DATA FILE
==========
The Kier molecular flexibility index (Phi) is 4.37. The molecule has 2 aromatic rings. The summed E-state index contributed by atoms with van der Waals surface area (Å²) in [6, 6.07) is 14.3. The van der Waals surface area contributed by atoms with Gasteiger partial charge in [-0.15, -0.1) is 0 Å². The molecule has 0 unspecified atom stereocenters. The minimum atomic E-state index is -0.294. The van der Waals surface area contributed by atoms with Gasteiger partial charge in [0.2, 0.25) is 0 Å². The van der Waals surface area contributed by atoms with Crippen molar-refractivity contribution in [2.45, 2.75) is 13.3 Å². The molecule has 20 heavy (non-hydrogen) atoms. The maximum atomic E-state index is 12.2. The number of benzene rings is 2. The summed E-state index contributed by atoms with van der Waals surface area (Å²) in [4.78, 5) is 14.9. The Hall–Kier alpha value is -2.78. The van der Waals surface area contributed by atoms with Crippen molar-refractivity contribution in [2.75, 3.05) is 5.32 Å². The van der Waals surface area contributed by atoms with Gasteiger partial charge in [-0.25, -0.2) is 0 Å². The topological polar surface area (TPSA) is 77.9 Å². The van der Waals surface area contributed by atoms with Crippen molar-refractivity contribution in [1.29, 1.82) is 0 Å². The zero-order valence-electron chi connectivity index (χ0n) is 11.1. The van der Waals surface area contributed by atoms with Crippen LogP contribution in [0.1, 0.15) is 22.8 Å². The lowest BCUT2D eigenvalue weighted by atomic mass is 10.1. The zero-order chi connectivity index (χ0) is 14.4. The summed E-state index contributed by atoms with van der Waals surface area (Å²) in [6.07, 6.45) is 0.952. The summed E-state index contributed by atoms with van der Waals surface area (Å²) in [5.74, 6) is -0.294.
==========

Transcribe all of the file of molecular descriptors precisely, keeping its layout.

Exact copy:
The Kier molecular flexibility index (Phi) is 4.37. The molecule has 2 aromatic rings. The summed E-state index contributed by atoms with van der Waals surface area (Å²) in [6, 6.07) is 14.3. The van der Waals surface area contributed by atoms with Gasteiger partial charge in [-0.15, -0.1) is 0 Å². The molecule has 0 unspecified atom stereocenters. The minimum atomic E-state index is -0.294. The van der Waals surface area contributed by atoms with Gasteiger partial charge in [0.2, 0.25) is 0 Å². The van der Waals surface area contributed by atoms with Crippen molar-refractivity contribution in [2.45, 2.75) is 13.3 Å². The molecule has 20 heavy (non-hydrogen) atoms. The maximum atomic E-state index is 12.2. The number of benzene rings is 2. The summed E-state index contributed by atoms with van der Waals surface area (Å²) in [4.78, 5) is 14.9. The Hall–Kier alpha value is -2.78. The van der Waals surface area contributed by atoms with Crippen molar-refractivity contribution in [2.75, 3.05) is 5.32 Å². The van der Waals surface area contributed by atoms with Gasteiger partial charge in [-0.25, -0.2) is 0 Å². The topological polar surface area (TPSA) is 77.9 Å². The van der Waals surface area contributed by atoms with Crippen molar-refractivity contribution in [1.29, 1.82) is 0 Å². The zero-order valence-electron chi connectivity index (χ0n) is 11.1. The van der Waals surface area contributed by atoms with Crippen LogP contribution in [0.1, 0.15) is 22.8 Å². The lowest BCUT2D eigenvalue weighted by atomic mass is 10.1. The zero-order chi connectivity index (χ0) is 14.4. The summed E-state index contributed by atoms with van der Waals surface area (Å²) in [6.07, 6.45) is 0.952. The summed E-state index contributed by atoms with van der Waals surface area (Å²) in [5.74, 6) is -0.294.